The Uyghur Issue

The POK region is connected through the XUAR in China, which is infested with the problem of Uyghur separatist movement. Pakistan has continuously failed to curb the activities of Islamic fundamentalist groups who have been involved in the XUAR. China is also concerned about the possibility of networks in the POK serving as conduit for the movement of Islamist terrorist elements that could establish links with separatist movement in XUAR. There are various instances to prove that there are linkages between the Uyghur’s and Pakistan. On 1 March 2014, Uyghur’s used knife to hack around 30 people to death and injured more than 100 in Kunming. It was during this time that the links between Pakistan and the actions of Uyghur was evident. Earlier in 2012, Chinese Foreign Minister told his Pakistani counterpart to take action against ethnic Uyghur Islamic militants present in Pakistan’s tribal area where they said the fighters are being trained before they cross into Xinjiang to carry out militant attacks.

In order to tackle the problem, on 15 June 2015, Zarb-e-Azb military operation was launched by Pakistan in NWA of Federally Administered Tribal Areas (FATA) targeting in particular foreign soldiers who were assembled over the years by the Pakistan Taliban. Nearly 500 Pakistani soldiers and 3500 militants were killed during the two year long operation Pakistan claims that after the Zarb-e-Azb it has eliminated all the Uyghur’s from its territory. However, it is still continuing and there are linkages with the ISIS.

All these issues along with the CPEC and OBOR initiative have raised the importance of the POK for China. Today, XUAR is important for China as it forms the gateway for OBOR initiative. The National Development Reform Commission (NDRC) in its policy document has identified Xinjiang as ‘geographic advantage and its role as a window of westward opening-up’ as paramount for the success of OBOR. Hence, a lot is at stake for China in the region and any anomaly in the region might prove detrimental for the CPEC success. Until now, the Chinese government has not issued any formal statement on the issue. There is no formal Chinese policy on POK. They have tried to maintain ambiguity on the subject. China has often stated that it is neutral towards toward the issue of Kashmir but the tilt is very obvious. The joint exercise has also given China an excuse to familiarise itself with the disputed terrain. The increasing activities of China in the POK, establishes the fact that it is bound to affect larger Indian interest.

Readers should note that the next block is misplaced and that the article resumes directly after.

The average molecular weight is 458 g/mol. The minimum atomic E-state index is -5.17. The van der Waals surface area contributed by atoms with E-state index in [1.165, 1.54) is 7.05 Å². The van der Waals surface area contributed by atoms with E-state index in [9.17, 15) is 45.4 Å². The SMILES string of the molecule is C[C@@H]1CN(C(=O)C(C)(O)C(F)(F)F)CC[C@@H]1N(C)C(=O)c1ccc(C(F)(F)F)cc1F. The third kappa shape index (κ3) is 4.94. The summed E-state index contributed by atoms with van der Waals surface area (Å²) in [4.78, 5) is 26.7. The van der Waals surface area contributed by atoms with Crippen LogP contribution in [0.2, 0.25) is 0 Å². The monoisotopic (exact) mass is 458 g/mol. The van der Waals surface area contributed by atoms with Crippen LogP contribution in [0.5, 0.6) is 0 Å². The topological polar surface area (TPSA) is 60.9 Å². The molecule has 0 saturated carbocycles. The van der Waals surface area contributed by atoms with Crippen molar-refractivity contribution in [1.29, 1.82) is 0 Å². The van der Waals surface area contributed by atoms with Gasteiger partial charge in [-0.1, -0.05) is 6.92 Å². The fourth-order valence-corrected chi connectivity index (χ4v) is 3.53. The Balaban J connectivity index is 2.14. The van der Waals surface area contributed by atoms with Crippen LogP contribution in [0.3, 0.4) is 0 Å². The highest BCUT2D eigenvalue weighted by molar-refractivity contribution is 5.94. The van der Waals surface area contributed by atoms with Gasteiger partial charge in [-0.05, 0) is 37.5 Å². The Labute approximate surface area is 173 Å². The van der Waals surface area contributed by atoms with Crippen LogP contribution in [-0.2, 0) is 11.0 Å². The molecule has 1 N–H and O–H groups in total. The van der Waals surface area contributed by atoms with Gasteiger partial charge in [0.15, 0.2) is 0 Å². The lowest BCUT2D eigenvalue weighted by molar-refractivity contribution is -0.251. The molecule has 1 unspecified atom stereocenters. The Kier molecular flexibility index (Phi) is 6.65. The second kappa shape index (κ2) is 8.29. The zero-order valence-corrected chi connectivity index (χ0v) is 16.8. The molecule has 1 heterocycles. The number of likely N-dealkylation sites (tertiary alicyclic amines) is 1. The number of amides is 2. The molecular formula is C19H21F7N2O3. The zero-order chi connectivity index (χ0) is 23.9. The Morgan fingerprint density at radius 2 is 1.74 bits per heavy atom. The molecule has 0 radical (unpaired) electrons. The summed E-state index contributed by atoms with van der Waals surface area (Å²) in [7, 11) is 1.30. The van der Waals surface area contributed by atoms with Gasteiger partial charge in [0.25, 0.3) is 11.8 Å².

Published Date: 28th November 2016, Image Source: